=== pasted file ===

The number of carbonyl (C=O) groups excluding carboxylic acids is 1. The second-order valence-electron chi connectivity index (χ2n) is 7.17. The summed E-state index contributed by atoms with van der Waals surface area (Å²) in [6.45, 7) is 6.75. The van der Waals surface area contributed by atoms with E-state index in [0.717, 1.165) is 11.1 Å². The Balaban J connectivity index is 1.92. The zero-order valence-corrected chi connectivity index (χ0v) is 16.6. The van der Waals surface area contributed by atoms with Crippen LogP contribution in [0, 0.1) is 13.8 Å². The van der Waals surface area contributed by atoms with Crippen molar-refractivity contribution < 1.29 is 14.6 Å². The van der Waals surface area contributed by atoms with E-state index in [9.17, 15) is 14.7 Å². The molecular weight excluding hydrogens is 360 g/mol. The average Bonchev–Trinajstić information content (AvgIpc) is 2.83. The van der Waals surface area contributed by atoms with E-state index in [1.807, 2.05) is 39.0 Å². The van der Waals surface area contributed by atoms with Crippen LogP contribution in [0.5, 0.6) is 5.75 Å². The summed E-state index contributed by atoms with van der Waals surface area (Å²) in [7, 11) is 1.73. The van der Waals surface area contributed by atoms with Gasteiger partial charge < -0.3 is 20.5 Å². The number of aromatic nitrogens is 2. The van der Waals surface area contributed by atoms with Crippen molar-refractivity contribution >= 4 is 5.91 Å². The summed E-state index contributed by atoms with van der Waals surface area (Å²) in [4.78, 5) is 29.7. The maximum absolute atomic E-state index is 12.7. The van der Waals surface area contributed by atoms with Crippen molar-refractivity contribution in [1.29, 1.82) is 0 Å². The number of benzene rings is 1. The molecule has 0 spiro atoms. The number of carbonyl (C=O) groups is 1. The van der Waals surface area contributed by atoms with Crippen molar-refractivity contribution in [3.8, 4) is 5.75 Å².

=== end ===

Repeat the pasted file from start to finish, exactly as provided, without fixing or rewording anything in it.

The number of carbonyl (C=O) groups excluding carboxylic acids is 1. The second-order valence-electron chi connectivity index (χ2n) is 7.17. The summed E-state index contributed by atoms with van der Waals surface area (Å²) in [6.45, 7) is 6.75. The van der Waals surface area contributed by atoms with E-state index in [0.717, 1.165) is 11.1 Å². The Balaban J connectivity index is 1.92. The zero-order valence-corrected chi connectivity index (χ0v) is 16.6. The van der Waals surface area contributed by atoms with Crippen LogP contribution in [0, 0.1) is 13.8 Å². The van der Waals surface area contributed by atoms with Crippen molar-refractivity contribution < 1.29 is 14.6 Å². The van der Waals surface area contributed by atoms with E-state index in [9.17, 15) is 14.7 Å². The molecular weight excluding hydrogens is 360 g/mol. The average Bonchev–Trinajstić information content (AvgIpc) is 2.83. The van der Waals surface area contributed by atoms with E-state index in [1.807, 2.05) is 39.0 Å². The van der Waals surface area contributed by atoms with Crippen LogP contribution in [0.5, 0.6) is 5.75 Å². The summed E-state index contributed by atoms with van der Waals surface area (Å²) in [7, 11) is 1.73. The van der Waals surface area contributed by atoms with Gasteiger partial charge < -0.3 is 20.5 Å². The number of aromatic nitrogens is 2. The van der Waals surface area contributed by atoms with Crippen molar-refractivity contribution >= 4 is 5.91 Å². The summed E-state index contributed by atoms with van der Waals surface area (Å²) in [4.78, 5) is 29.7. The maximum absolute atomic E-state index is 12.7. The van der Waals surface area contributed by atoms with Crippen molar-refractivity contribution in [1.29, 1.82) is 0 Å². The number of benzene rings is 1. The molecule has 0 spiro atoms. The number of carbonyl (C=O) groups is 1. The van der Waals surface area contributed by atoms with Crippen molar-refractivity contribution in [3.8, 4) is 5.75 Å².